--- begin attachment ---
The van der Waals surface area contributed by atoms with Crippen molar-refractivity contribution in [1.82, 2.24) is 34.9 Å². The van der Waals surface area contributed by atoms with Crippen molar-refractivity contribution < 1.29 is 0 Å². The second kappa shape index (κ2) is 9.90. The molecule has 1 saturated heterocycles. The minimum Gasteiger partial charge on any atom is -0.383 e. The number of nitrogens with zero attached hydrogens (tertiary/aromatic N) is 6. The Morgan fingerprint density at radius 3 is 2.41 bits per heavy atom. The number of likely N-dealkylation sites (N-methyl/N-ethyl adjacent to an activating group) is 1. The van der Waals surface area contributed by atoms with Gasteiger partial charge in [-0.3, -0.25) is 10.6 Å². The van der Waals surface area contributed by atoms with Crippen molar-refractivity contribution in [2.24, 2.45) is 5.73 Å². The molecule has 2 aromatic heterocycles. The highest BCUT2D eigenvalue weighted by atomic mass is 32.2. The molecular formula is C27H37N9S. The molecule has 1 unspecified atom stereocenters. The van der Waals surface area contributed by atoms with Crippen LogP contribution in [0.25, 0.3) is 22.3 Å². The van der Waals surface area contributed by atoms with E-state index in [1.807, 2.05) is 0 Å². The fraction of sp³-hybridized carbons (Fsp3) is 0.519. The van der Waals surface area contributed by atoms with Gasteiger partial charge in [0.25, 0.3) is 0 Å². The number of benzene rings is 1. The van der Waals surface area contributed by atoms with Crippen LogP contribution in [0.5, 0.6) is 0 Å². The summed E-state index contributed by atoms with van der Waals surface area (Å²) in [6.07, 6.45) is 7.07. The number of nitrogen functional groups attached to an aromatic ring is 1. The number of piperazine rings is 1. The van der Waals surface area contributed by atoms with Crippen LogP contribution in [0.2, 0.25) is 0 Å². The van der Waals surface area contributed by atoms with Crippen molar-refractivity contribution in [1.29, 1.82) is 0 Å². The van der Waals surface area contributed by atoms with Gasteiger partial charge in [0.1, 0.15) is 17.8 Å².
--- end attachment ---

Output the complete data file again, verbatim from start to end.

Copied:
The van der Waals surface area contributed by atoms with Crippen molar-refractivity contribution in [1.82, 2.24) is 34.9 Å². The van der Waals surface area contributed by atoms with Crippen molar-refractivity contribution < 1.29 is 0 Å². The second kappa shape index (κ2) is 9.90. The molecule has 1 saturated heterocycles. The minimum Gasteiger partial charge on any atom is -0.383 e. The number of nitrogens with zero attached hydrogens (tertiary/aromatic N) is 6. The Morgan fingerprint density at radius 3 is 2.41 bits per heavy atom. The number of likely N-dealkylation sites (N-methyl/N-ethyl adjacent to an activating group) is 1. The van der Waals surface area contributed by atoms with Gasteiger partial charge in [-0.3, -0.25) is 10.6 Å². The van der Waals surface area contributed by atoms with Crippen molar-refractivity contribution in [2.24, 2.45) is 5.73 Å². The molecule has 2 aromatic heterocycles. The highest BCUT2D eigenvalue weighted by atomic mass is 32.2. The molecular formula is C27H37N9S. The molecule has 1 unspecified atom stereocenters. The van der Waals surface area contributed by atoms with Crippen LogP contribution in [0.25, 0.3) is 22.3 Å². The van der Waals surface area contributed by atoms with E-state index in [1.807, 2.05) is 0 Å². The fraction of sp³-hybridized carbons (Fsp3) is 0.519. The van der Waals surface area contributed by atoms with Gasteiger partial charge in [0.25, 0.3) is 0 Å². The number of benzene rings is 1. The van der Waals surface area contributed by atoms with Crippen LogP contribution in [0.5, 0.6) is 0 Å². The summed E-state index contributed by atoms with van der Waals surface area (Å²) in [6.07, 6.45) is 7.07. The number of nitrogen functional groups attached to an aromatic ring is 1. The number of piperazine rings is 1. The van der Waals surface area contributed by atoms with Crippen LogP contribution in [0.2, 0.25) is 0 Å². The van der Waals surface area contributed by atoms with Crippen molar-refractivity contribution in [1.29, 1.82) is 0 Å². The van der Waals surface area contributed by atoms with Gasteiger partial charge in [0.1, 0.15) is 17.8 Å².